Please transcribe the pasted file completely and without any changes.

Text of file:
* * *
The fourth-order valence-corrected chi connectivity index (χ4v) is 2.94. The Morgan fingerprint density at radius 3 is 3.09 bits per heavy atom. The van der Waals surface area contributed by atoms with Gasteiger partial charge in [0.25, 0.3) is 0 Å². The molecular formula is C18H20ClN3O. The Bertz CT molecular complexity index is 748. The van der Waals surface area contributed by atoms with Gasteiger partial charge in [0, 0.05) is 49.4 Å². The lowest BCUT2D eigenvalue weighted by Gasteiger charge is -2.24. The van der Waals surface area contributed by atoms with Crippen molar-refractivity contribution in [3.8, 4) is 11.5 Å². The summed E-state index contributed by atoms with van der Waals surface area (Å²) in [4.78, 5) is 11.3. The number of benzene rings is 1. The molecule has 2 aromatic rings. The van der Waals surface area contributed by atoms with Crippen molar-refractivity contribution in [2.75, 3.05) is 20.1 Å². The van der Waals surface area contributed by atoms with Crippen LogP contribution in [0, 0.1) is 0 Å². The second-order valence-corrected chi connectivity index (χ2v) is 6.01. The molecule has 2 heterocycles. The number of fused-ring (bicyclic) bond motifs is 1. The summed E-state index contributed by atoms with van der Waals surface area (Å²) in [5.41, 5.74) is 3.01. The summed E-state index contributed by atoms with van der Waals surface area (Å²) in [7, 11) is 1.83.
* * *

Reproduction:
The fourth-order valence-corrected chi connectivity index (χ4v) is 2.94. The Morgan fingerprint density at radius 3 is 3.09 bits per heavy atom. The van der Waals surface area contributed by atoms with Gasteiger partial charge in [0.25, 0.3) is 0 Å². The molecular formula is C18H20ClN3O. The Bertz CT molecular complexity index is 748. The van der Waals surface area contributed by atoms with Gasteiger partial charge in [0, 0.05) is 49.4 Å². The lowest BCUT2D eigenvalue weighted by Gasteiger charge is -2.24. The van der Waals surface area contributed by atoms with Crippen molar-refractivity contribution in [3.8, 4) is 11.5 Å². The summed E-state index contributed by atoms with van der Waals surface area (Å²) in [4.78, 5) is 11.3. The number of benzene rings is 1. The molecule has 2 aromatic rings. The van der Waals surface area contributed by atoms with Crippen molar-refractivity contribution in [2.75, 3.05) is 20.1 Å². The van der Waals surface area contributed by atoms with Crippen LogP contribution in [0, 0.1) is 0 Å². The second-order valence-corrected chi connectivity index (χ2v) is 6.01. The molecule has 2 heterocycles. The number of fused-ring (bicyclic) bond motifs is 1. The summed E-state index contributed by atoms with van der Waals surface area (Å²) in [5.41, 5.74) is 3.01. The summed E-state index contributed by atoms with van der Waals surface area (Å²) in [7, 11) is 1.83.